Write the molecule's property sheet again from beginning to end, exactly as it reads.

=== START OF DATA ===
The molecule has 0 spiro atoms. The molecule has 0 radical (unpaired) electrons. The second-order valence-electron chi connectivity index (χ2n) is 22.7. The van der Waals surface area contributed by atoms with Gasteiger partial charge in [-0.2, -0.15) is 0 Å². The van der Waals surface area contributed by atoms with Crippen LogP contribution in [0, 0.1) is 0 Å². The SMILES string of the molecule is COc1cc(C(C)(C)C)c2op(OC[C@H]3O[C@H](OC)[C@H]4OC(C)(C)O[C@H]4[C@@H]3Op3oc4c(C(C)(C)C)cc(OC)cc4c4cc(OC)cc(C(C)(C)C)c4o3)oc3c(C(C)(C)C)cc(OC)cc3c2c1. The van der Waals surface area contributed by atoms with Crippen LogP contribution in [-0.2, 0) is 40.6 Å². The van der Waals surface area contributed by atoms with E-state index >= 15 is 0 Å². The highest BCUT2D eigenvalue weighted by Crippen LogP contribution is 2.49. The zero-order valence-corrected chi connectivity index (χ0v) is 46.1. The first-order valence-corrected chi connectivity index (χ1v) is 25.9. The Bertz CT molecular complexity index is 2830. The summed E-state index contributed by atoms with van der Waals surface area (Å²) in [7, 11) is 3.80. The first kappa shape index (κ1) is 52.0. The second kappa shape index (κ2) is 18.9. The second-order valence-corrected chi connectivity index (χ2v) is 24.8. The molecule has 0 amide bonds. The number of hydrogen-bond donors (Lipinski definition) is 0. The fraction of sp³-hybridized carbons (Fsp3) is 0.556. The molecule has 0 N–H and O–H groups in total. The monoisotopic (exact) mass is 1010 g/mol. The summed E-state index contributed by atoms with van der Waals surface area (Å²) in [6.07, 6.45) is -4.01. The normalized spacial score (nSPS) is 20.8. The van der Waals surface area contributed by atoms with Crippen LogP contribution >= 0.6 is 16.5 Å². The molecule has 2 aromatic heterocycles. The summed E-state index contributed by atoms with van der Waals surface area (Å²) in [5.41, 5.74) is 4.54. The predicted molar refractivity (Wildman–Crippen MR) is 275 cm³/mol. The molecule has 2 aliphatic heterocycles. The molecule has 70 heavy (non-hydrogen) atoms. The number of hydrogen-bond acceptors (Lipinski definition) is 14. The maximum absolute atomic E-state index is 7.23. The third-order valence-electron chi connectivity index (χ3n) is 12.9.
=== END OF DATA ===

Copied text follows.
The molecule has 0 spiro atoms. The molecule has 0 radical (unpaired) electrons. The second-order valence-electron chi connectivity index (χ2n) is 22.7. The van der Waals surface area contributed by atoms with Gasteiger partial charge in [-0.2, -0.15) is 0 Å². The van der Waals surface area contributed by atoms with Crippen LogP contribution in [0, 0.1) is 0 Å². The SMILES string of the molecule is COc1cc(C(C)(C)C)c2op(OC[C@H]3O[C@H](OC)[C@H]4OC(C)(C)O[C@H]4[C@@H]3Op3oc4c(C(C)(C)C)cc(OC)cc4c4cc(OC)cc(C(C)(C)C)c4o3)oc3c(C(C)(C)C)cc(OC)cc3c2c1. The van der Waals surface area contributed by atoms with Crippen LogP contribution in [-0.2, 0) is 40.6 Å². The van der Waals surface area contributed by atoms with E-state index >= 15 is 0 Å². The highest BCUT2D eigenvalue weighted by Crippen LogP contribution is 2.49. The zero-order valence-corrected chi connectivity index (χ0v) is 46.1. The first-order valence-corrected chi connectivity index (χ1v) is 25.9. The Bertz CT molecular complexity index is 2830. The summed E-state index contributed by atoms with van der Waals surface area (Å²) in [7, 11) is 3.80. The first kappa shape index (κ1) is 52.0. The second kappa shape index (κ2) is 18.9. The second-order valence-corrected chi connectivity index (χ2v) is 24.8. The molecule has 0 amide bonds. The number of hydrogen-bond donors (Lipinski definition) is 0. The fraction of sp³-hybridized carbons (Fsp3) is 0.556. The molecule has 0 N–H and O–H groups in total. The monoisotopic (exact) mass is 1010 g/mol. The summed E-state index contributed by atoms with van der Waals surface area (Å²) in [6.07, 6.45) is -4.01. The normalized spacial score (nSPS) is 20.8. The van der Waals surface area contributed by atoms with Crippen LogP contribution >= 0.6 is 16.5 Å². The molecule has 2 aromatic heterocycles. The summed E-state index contributed by atoms with van der Waals surface area (Å²) in [5.41, 5.74) is 4.54. The predicted molar refractivity (Wildman–Crippen MR) is 275 cm³/mol. The molecule has 2 aliphatic heterocycles. The molecule has 70 heavy (non-hydrogen) atoms. The number of hydrogen-bond acceptors (Lipinski definition) is 14. The maximum absolute atomic E-state index is 7.23. The third-order valence-electron chi connectivity index (χ3n) is 12.9.